Posted in 2010, Decent, Flash, Freeware, Full Review, Platformer | Tagged: , , , | Leave a Comment »

Kangaroo

Posted by Tracy Poff on March 30, 2013

Kangaroo is a platformer by Sun Electronics, released in June 1982.

kangarooa0000
The player controls a kangaroo whose child has been kidnapped by mischievous monkeys. Gameplay is pretty standard for arcade platformers: walk on platforms, climb ladders, avoid pitfalls and enemies while collecting bonus items; pretty much the same as Donkey Kong.

kangarooa0001
The kangaroo, of course, can jump, and is also equipped with a boxing glove, so that she can punch the monkeys that harass her on her way to rescue her child. The monkeys throw apples at her, which can be punched to return to sender.

Rescuing the child ends the level and begins the next. There are four variations before the levels replay at higher difficulty.

Kangaroo has simple graphics, music, and sound effects, on about the level one expects from a game from 1982. Its quality is comparable to Donkey Kong: decent for an old game, but nothing special these days.

Posted in 1982, Arcade, Decent, First Impressions, Platformer | Tagged: , , , , | 2 Comments »

Ponpoko

Posted by Tracy Poff on March 29, 2013

Ponpoko is a platformer by Sigma Enterprises, Inc., released in 1982.

ponpokov0000

Ponpoko is a very standard ladder-and-platform collect-em-up, in which you play the titular Ponpoko, a tanuki.

ponpokov0005

It is required on each level to collect the food while avoiding the pins (bizarrely called ‘apple cores’ in a flyer for the Venture Line release) and enemies (which look rather like mice but are apparently hairy caterpillars). The pots with question marks on them may contain bonus points (good!) or snakes (bad!). When you complete a level, you gain a bonus depending on how much time you used, and move on to the next level, with a different layout and a different kind of food to collect.

Ponpoko features fairly nice animation, but uninspired sound effects and no background music. It’s a decent game for its time, but it doesn’t stand out from the crowd.

I’ve recorded a sample of the gameplay:

Posted in 1982, Arcade, Collect 'em Up, Decent, First Impressions, Platformer | Tagged: , , , | 2 Comments »

Night Mission Pinball

Posted by Tracy Poff on December 22, 2012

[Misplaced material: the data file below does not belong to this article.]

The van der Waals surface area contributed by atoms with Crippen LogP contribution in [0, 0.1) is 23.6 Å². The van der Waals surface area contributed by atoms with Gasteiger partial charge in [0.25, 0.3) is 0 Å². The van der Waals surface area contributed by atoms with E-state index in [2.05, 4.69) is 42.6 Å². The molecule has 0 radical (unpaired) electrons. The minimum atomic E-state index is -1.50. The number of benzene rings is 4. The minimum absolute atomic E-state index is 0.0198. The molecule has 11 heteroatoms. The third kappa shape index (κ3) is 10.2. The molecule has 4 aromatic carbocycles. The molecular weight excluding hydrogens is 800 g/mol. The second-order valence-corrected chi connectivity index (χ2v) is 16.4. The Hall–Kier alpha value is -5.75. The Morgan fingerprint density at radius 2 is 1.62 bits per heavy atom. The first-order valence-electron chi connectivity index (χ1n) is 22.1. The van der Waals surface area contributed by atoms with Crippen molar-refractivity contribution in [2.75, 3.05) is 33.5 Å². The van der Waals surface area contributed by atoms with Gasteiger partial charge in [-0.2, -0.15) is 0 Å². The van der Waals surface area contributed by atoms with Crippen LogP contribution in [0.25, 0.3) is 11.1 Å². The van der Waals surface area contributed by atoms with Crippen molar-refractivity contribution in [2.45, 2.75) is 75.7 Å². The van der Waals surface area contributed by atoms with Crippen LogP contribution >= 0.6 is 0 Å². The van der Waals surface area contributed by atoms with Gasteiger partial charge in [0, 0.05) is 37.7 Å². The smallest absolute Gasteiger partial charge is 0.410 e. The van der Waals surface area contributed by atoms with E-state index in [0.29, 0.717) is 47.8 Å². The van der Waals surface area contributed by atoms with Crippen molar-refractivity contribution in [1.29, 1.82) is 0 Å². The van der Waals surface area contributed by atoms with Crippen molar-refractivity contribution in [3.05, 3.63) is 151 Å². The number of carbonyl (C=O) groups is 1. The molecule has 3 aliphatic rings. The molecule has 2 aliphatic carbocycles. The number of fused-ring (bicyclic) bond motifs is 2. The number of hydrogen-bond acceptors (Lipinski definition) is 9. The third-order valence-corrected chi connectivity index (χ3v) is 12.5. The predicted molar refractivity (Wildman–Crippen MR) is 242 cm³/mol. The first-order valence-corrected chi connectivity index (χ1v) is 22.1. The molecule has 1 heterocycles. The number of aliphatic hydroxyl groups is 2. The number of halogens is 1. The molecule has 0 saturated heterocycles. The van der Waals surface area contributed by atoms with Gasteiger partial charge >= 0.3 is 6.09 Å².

Night Mission Pinball is a pinball game for the Commodore 64, published in 1982 by subLOGIC.

Night Mission Pinball 01
Night Mission Pinball supports up to four players, and can be controlled with either the keyboard or a joystick. The controls are responsive, and the movement of the ball is pretty decent, for an old game.

Night Mission Pinball 02
Old 2D pinball games often feel like the ball is just sliding around, influenced by the objects on the screen, but not really bouncing off them. There is a little of that feeling in Night Mission Pinball, but it’s not bad. If you think you could do better at balancing, you’re in luck, because this is one game that will let you tweak to your heart’s content.

Night Mission Pinball 03
You can adjust 38 variables here, to make the game play however you like. If you’re more artistically inclined, you can also adjust the colors, though your options there are a bit more limited.

Night Mission Pinball is a good game. For gameplay, it’s about on par with Pinball for the NES, which I reviewed previously, though its graphics aren’t as good. Pinball is a year or two newer, though, so that’s reasonable. The table layout is good, but it’s nothing special. If you’re a fan of old games, this one is competently done, but the state of the art in pinball games has advanced quite a bit, over the years, so a more modern game is likely to be more satisfying.

Edit: I’ve included a brief video to demonstrate the gameplay.

Posted in 1982, Commodore 64, Decent, Full Review, Pinball | Tagged: , , | 1 Comment »